In a sigued [sic] statement written
for publication Czolgosz says: “I killed President McKinley because
I done my duty.” The g[r]ammar is not good, but the sentiment is
orthodox. To do one’s duty fearlessly has always been regarded as
the sum of human excellence. When the question of the destiny of
this nation arose before William McKinley and those who thought
they saw in his policy a tendency toward imperialism, he replied
that duty determined destiny. He meant that if a man or nation attended
strictly to duty destiny would take care of itself. So both the
President and his  assassin
are martyrs to duty, it being perhaps unavoidable that their duties
should conflict and their destinies get mixed.
In the great book wherein the true
basis of anarchy is expounded—to wit, “Instead of a Book,” by B.
R. Tucker—the author lays down the maxim that anarchists have no
duties, and are under obligation to neither God nor man to do anything;
whence it appears that the act of Czolgosz was wholly unphilosophical
and not anarchical. Of a truth, his deed and the motive he alleges
are both fan[a]tical. There is no argument weaker than murder, and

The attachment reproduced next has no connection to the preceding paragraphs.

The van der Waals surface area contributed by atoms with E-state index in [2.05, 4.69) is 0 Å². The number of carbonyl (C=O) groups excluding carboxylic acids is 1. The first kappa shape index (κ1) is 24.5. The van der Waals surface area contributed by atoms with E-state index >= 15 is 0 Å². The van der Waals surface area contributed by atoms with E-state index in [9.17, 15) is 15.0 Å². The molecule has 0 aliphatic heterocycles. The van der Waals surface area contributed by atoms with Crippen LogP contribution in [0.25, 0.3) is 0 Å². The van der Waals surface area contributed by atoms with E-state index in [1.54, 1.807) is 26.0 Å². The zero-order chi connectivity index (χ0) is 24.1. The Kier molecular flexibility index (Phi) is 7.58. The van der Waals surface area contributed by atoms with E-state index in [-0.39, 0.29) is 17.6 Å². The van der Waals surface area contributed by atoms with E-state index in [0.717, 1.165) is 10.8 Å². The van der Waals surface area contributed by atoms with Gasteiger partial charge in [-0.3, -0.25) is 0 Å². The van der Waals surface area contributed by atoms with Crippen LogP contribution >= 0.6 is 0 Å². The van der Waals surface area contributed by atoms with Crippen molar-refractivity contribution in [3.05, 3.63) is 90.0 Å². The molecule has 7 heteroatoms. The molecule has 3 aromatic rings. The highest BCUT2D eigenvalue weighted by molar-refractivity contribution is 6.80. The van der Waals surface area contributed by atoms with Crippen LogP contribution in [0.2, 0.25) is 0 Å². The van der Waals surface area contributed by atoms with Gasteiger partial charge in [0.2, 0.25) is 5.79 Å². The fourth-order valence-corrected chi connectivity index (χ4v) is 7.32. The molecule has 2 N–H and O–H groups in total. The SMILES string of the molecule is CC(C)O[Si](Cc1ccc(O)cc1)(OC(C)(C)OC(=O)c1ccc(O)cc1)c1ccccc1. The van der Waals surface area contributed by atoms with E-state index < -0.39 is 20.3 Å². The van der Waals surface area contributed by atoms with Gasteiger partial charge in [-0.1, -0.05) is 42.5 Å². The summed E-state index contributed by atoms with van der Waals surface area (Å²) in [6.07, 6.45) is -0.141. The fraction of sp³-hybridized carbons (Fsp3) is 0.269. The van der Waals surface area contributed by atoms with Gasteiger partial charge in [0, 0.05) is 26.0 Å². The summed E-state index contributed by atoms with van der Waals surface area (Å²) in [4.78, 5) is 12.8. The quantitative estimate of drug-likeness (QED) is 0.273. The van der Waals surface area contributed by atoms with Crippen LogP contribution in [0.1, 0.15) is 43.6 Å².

there are few excuses so vague as duty.
Mr. Czolgosz deserves some credit
for not pleading the “higher law.” In consideration of this, when
he is good and dead we will overlook his grammar.
Now the finger of odium is pointed
from press and pulpit at persons who did not observe the day of
McK[i]nley’s burial as a day of worship and prayer. T[h]e President’s
friends should stop this. H[i]s cla[i]m to martyrdom is not strengthened
by creat[i]ng t[h]e imp[r]ession that he was butchered to make a
Of course the publishers of the
yellow journals that reviled and cartooned McKinley alive and went
into ostentatious mourning when he died, are hypocritical in the
extreme, and deserve condemnation. But there are mitigating circumstances.
F[o]r in[s]tance, their abuse was as insincere as their praise.
All the world sang “Nearer, My God,
to Thee,” on the day the President was buried. It was his favorite
hymn. The world and the President were indebted for that hymn to
M[i]ss Sarah Flower, a young Englishwoman. S[h]e was the daughter
of a Unitarian minister, Benjamin Flower, who in the early part
of the last century went to jail for criticising the Bishop of Llandaff,
author of Watson’s “Apology for the Bible,” a reply to Paine’s “Age
of Reason.” There were two of the Flower girls, Sarah and Eliza.
Sarah wrote the words of the hymu [sic] in 1840, and Eliza set them
to music. Both were regular attendants at the South Place chapel,
London, of which Dr. Moncure D. Conway has long been the minister,
during the term of his predecessor, Mr. W. J. Fox. Many years ago
“Nearer, My God, to Thee,” was condemned as a Unitarian hymn, containing,
“not an atom of gospel.”